Thinking Teams, Thinking Clients: Knowledge-Based Teamwork

Thinking Teams, Thinking Clients: Knowledge-Based Teamwork

Thinking Teams, Thinking Clients: Knowledge-Based Teamwork

Thinking Teams, Thinking Clients: Knowledge-Based Teamwork

Synopsis

Addressing a key concern in human service and other organizational settings concerned with effective teamwork, this book offers a new paradigm for conceptualizing the subject. Based on qualitative research conducted with teams working with the chronically ill, elderly, and with high-risk psychiatric patients, Anne Opie has developed a method of working with teams that focuses on teamwork as "knowledge work" and is applicable to a variety of disciplines and settings. Most discussions of teamwork have focused on the team players, notably their interpersonal relationships. Drawing on Foucauldian theories of discourse, Thinking Teams / Thinking Clients provides a postmodern analysis of teamwork that stresses working with professional knowledge in an organizational context. It stresses the need for different kinds of disciplinary knowledge in teams, and discusses the role of organizations in achieving more effective teamwork.

Excerpt

In 1992, as part of a differently focused study, I observed social workers in action in multidisciplinary health teams in New Zealand. in one of these teams there was a considerable amount of bonhomie, laughter, and joking (occasionally against the patients). in a relatively strict order of speaking, the various health professionals reported back on their work with each patient, and decisions were made about discharge. This team was considered a good one to be on because people got along well and there were lots of jokes, which mitigated the overall stress of the work. There were, nonetheless, occasions when some of the social workers spoke angrily outside of the meetings about how decisions were made and about which members of the team held power, and they outlined strategies by which they frustrated or held up decisions with which they did not agree.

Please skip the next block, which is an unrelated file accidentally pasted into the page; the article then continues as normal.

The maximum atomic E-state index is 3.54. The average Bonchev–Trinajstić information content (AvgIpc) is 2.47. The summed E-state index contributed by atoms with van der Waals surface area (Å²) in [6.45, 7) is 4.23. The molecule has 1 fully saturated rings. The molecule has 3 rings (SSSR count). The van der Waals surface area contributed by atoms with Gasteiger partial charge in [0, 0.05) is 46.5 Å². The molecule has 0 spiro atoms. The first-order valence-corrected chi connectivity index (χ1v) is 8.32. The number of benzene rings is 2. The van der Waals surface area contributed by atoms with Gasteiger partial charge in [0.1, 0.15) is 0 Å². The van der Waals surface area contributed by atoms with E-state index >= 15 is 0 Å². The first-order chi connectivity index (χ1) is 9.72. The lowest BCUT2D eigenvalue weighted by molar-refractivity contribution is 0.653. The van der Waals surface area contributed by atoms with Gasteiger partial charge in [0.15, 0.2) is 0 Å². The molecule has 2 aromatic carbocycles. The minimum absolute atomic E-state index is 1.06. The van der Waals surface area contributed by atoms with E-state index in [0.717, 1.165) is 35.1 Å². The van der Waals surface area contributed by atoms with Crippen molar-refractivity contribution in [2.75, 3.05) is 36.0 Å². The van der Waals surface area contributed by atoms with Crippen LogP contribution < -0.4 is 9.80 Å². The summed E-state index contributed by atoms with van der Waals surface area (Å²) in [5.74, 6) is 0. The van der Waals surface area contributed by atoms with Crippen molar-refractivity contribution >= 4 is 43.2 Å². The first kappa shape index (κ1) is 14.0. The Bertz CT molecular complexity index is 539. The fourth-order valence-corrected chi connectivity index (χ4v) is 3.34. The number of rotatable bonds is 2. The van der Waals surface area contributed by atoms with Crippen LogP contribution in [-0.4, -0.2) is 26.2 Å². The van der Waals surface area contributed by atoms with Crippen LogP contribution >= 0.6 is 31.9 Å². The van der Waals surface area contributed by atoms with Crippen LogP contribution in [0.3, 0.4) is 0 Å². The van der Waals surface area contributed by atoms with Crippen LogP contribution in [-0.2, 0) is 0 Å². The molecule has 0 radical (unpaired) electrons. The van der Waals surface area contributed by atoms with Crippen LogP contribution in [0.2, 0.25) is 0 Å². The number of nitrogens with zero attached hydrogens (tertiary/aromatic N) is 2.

Things did not run so smoothly on another team. No one said much about the work that they, as individual health professionals, were carrying out with patients. the tension in the air could have been cut with a knife. in individual interviews with me all team members spoke angrily and often at considerable length about the professional (and at times personal) shortcomings of a particular associate (as it happened, a social worker), who, in his turn, bitterly castigated them (Opie 1995). the only point of agreement was that this was not a good team.

It was easy to arrive at the conclusion that this second team was dysfunctional. For all the seeming smoothness and good humor of the first team, however, I became skeptical about agreeing too readily with the . . .

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